Mental Health

Why Physician Vacation Time Is Vital

Planning time away from work may feel daunting, but there are scientific reasons for taking a break.

Each year, Americans leave hundreds of millions of vacation days unused. In 2018, that number hit 768 million.

Physicians are no exception. The latest Medscape Physician Lifestyle & Happiness Report found that nearly one-third of physicians surveyed take no more than two weeks of vacation each year. Yet the average physician vacation allowed in most contracts ranges between 5 and 7 weeks per year.

In 2020, as the COVID-19 pandemic brought changes to workplaces and slowed travel to a halt, 92% of Americans say they canceled or postponed vacation plans, or chose not to plan one at all.

Despite travel limitations, experts say taking time away from work is critical, especially for physicians.

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Science Says to Take a Vacation

Physicians are particularly prone to working long hours without much-needed breaks. This can lead to burnout. Medscape’s 2021 National Physician Burnout & Suicide Report found that 42% of U.S. physicians experienced burnout. And though the majority of physicians reporting burnout claim that it began pre-pandemic, 21% reported burnout began after COVID-19 took hold.

An often-cited reason for burnout pre- and post-pandemic is overwork, which has been connected to major health problems. A World Health Organization (WHO) study published in May 2021 connected long working hours to increased deaths from stroke and heart disease.

This underscores the many reasons physicians should use their PTO. Beyond the positives you feel from exploring a new place, or even your own city or community, there’s science to suggest that physician vacation time is good for your physical and mental health. Studies have found improved wellbeing, performance and productivity among those who take regular time off.

Prioritize Yourself

Some employers are better than others at promoting a culture that encourages well-being.

If taking time off is what energizes you — and science says it could — make sure your employer agrees. If you’re in the process of a job search, compare physician vacation policies and ask questions about company culture and attitudes toward employee wellness.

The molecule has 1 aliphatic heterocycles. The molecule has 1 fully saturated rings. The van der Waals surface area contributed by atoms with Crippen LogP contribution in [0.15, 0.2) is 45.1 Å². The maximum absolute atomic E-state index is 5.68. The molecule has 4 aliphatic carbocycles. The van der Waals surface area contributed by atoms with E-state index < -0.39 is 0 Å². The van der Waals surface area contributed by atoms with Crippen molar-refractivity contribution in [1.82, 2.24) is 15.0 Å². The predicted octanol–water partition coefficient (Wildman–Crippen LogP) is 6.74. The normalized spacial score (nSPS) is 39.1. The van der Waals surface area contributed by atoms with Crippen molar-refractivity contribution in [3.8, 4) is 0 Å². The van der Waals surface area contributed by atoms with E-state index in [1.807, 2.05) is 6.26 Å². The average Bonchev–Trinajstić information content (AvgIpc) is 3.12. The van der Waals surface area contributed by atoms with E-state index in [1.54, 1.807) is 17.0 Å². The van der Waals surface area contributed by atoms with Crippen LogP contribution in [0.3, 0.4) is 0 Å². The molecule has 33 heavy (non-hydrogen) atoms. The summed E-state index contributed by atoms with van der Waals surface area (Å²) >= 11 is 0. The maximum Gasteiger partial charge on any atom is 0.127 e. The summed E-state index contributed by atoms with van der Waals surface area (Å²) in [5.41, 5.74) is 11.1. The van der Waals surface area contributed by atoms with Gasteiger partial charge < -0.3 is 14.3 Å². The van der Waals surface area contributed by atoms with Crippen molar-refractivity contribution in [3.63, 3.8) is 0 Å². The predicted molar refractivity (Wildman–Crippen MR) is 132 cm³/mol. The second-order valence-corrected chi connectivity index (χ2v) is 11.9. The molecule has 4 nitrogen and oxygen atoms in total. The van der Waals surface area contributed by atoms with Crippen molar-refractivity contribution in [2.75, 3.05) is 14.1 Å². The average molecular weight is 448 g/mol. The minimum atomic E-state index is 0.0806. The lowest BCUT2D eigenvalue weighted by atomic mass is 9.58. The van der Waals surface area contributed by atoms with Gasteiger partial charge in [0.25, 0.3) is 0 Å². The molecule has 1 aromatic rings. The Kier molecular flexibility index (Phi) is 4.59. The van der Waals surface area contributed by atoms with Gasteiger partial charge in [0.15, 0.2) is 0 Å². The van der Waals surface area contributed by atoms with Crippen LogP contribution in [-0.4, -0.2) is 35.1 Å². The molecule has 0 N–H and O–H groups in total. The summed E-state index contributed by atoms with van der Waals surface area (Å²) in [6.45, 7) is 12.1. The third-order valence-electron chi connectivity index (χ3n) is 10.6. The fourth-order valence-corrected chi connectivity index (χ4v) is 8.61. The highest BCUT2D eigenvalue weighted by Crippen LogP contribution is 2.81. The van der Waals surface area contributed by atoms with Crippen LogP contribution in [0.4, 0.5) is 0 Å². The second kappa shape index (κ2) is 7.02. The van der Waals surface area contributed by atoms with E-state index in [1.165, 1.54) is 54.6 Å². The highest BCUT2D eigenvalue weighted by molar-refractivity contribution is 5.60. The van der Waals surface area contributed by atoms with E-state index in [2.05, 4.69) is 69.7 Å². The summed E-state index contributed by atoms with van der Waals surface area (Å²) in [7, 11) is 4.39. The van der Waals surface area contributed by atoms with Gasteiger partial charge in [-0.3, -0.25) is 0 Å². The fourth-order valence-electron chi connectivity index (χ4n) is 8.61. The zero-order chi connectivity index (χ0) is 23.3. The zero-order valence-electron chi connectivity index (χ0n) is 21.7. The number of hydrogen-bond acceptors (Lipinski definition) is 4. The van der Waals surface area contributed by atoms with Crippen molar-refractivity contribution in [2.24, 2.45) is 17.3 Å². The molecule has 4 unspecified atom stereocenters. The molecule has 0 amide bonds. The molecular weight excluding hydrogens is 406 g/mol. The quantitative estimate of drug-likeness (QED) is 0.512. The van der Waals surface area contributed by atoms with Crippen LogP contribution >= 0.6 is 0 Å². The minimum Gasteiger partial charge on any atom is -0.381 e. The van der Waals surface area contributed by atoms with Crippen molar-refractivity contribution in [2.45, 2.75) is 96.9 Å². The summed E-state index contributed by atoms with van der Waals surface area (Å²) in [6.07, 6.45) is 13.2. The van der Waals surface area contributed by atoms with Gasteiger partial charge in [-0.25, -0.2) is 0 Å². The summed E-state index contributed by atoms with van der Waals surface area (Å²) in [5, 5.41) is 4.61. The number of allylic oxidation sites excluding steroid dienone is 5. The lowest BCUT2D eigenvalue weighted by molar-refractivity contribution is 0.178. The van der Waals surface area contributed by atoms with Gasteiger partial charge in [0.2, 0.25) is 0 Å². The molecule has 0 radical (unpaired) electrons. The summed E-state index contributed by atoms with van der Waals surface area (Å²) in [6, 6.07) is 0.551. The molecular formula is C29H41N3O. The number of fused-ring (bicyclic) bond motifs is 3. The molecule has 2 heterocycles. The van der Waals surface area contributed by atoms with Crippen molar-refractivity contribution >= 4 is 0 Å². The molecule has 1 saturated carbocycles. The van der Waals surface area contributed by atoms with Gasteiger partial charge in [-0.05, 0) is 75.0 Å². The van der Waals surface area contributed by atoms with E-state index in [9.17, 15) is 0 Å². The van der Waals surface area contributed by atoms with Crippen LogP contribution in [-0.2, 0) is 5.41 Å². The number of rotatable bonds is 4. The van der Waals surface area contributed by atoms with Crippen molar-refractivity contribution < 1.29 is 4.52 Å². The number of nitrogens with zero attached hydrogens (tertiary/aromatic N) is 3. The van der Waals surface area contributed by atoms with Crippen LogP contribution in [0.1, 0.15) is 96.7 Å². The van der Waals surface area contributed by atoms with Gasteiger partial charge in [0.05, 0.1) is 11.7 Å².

If you’re ready for some time off, there are some things you can do to prepare and make the most of your time away from work.

Make Your Vacation or Staycation a Success

Identify Your Ideal Break

Are you itching for an adventure? Or maybe you want time off to spend at your own home or exploring nearby places. The way each of us chooses to relax will be different. Be sure to think about how you want to spend your time so you can make the most of it.

Plan Ahead

Whether you are staying local or venturing abroad, planning well in advance can help to reduce the stress of being away from work. If possible, select your vacation dates weeks or months ahead of time to give yourself or others the time needed to find clinical coverage.

If you are traveling, remember that pre-planning is about more than requesting time off. You’ll need to consider other necessary tasks, like updating travel documents, pre-paying bills, notifying your home security system operator or scheduling pet boarding.

If taking time off still sounds daunting, remember that simply anticipating and planning a trip has health benefits. In fact, studies have shown elevated levels of happiness begin the moment you start choosing your destination, booking hotels and selecting activities and sights to see.

Fully Disconnect

Everyone needs downtime. Staying connected to work via a mobile phone or laptop can keep you from genuinely unplugging and enjoying your time off. Consider leaving these items behind or turned off. If you need them handy for your trip, remove apps that keep you tied to work so you aren’t tempted to check in.
If you’ve planned properly, your tasks should be delegated, and you can unwind with confidence.

Caring for Yourself to Care for Others

Clinical Medical Director Heather Tonga left a position early in her career after a brief vacation led her to realize she’d been working too much. Heather recalls a sage piece of advice a colleague gave her: Make a list of things that energize you and a list of things that drain you. Do more of what rejuvenates you, and eliminate the drains as much as possible.

“It’s important that we figure out how to take care of ourselves,” Heather says. “I’ve been there before, and I don’t want to get burnout again, because I really love the work I do.”

As you look ahead, remember to prioritize yourself, so you can continue to give back to your patients and your community. A vacation is a vital, fun and exciting way to make sure you are filling your cup and making memories to sustain you throughout the year.